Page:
Multi-tasking is the enemy

Ever sat in your room (or at work, or in a lesson), aware that you have so much work to do, and yet not managed to actually do anything – even though you’ve had three project documents open all evening? If you find, as I have done, that this is a common occurrence then I may have some useful information for you: multi-tasking is not your friend.

I always have several projects on the go. I’m quite a task-orientated person, so to me a project could be finishing an essay for English, or watching a documentary, or eating a Crunch Corner, or trying to shift some of the crap that is invariably threatening to obscure my desk surface.

Each project is important and deserves my full attention. But each project never does have my full attention – consciously or subconsciously, I am sabotaging my own productivity. Sometimes it is terrible – not only am I being lured by minor distractions such as reading my feeds, checking my email every few minutes, MSN or staring gormlessly at my own pictures; sometimes I actually try to do two or three ‘projects’ at once.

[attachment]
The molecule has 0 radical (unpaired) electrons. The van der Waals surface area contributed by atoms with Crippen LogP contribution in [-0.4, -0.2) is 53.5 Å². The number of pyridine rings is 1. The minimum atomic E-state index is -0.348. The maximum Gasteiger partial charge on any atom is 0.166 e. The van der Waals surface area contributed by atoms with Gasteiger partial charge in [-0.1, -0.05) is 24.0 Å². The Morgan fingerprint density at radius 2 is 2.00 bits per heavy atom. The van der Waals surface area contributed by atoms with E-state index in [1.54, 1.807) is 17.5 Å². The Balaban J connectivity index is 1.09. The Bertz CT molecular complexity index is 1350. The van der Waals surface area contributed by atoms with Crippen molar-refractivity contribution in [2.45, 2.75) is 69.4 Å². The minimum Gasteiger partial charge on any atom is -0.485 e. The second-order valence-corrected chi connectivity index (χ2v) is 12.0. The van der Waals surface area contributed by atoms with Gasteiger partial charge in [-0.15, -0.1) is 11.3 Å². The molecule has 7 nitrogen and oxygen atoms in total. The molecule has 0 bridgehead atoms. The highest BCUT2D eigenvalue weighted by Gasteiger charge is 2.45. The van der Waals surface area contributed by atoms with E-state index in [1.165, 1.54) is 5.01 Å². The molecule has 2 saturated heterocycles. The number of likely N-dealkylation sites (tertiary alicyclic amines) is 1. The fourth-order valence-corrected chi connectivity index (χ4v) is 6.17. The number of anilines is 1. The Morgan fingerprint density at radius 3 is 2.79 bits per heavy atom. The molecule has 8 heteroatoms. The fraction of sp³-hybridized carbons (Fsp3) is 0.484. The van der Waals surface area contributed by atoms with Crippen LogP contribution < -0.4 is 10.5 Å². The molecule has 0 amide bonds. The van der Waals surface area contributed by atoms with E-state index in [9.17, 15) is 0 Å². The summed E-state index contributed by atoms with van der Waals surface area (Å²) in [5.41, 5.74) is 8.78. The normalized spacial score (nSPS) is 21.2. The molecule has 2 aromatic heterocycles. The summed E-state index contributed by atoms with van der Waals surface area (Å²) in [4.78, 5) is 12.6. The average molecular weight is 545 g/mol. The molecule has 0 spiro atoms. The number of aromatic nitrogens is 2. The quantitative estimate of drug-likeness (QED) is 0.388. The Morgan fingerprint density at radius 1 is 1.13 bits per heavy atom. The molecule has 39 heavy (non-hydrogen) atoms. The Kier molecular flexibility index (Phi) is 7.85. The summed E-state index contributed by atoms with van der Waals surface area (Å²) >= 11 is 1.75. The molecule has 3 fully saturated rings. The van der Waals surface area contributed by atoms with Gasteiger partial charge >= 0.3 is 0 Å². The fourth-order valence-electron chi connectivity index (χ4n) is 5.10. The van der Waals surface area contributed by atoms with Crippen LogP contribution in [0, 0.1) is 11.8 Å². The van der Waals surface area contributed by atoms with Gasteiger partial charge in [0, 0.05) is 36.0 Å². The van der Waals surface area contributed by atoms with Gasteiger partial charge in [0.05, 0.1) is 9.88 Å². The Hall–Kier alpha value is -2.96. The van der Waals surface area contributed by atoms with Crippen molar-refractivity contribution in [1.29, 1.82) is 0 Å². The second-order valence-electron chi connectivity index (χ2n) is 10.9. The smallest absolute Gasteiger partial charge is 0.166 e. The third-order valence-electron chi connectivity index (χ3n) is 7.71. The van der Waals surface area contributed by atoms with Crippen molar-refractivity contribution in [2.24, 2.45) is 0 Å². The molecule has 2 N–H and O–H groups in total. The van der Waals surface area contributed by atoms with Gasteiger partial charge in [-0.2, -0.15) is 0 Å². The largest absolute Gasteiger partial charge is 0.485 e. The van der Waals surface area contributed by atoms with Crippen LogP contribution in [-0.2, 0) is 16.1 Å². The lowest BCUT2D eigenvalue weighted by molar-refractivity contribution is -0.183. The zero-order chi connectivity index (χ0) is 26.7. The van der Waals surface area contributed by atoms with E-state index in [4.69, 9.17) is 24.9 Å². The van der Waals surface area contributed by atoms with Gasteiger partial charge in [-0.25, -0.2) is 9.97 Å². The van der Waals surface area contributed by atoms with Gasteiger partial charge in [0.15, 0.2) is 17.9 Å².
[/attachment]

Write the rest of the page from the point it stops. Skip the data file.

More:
For instance, I am constantly fighting against my room – my room wishes to be untidy, disorderly and some sort of post-modern gallery for my unwashed clothes, whilst as I person I wish for my room to be clean, tidy, and reasonably neat (mainly to impress my girlfriend). This is fine when there isn’t a DiDA deadline looming, my Geography study isn’t 3 or 4 months overdue and I have courageously beaten back my PT to the point where the standard of my maths book is ‘acceptable’, but for the remaining 99.8% of the time the battle spills over into my other work.

Multitasking does not get your projects finished. This site has had a pending redesign for 3 months. I need to do my Business coursework. There is preliminary DiDA work to be done. Why are all of them progressing at a pathetic pace? Because I’m trying to do all of them at once, get distracted, and in turn just give up and read blogs and look at pictures.

So, here is what I suggest:

  • Focus your energies on one particular task, be it waging war against your rebellious property or getting that report finished;
  • Under no circumstances stray to ‘just check your email’, or ‘just put this sock back into its cage’ or ‘just check your MySpace picture comments’;
  • Turn off the damn TV – when it is on you will not be able to concentrate, full stop;
  • Concentrate on your one project for a sustained period, taking short breaks every 30 or 60 minutes.

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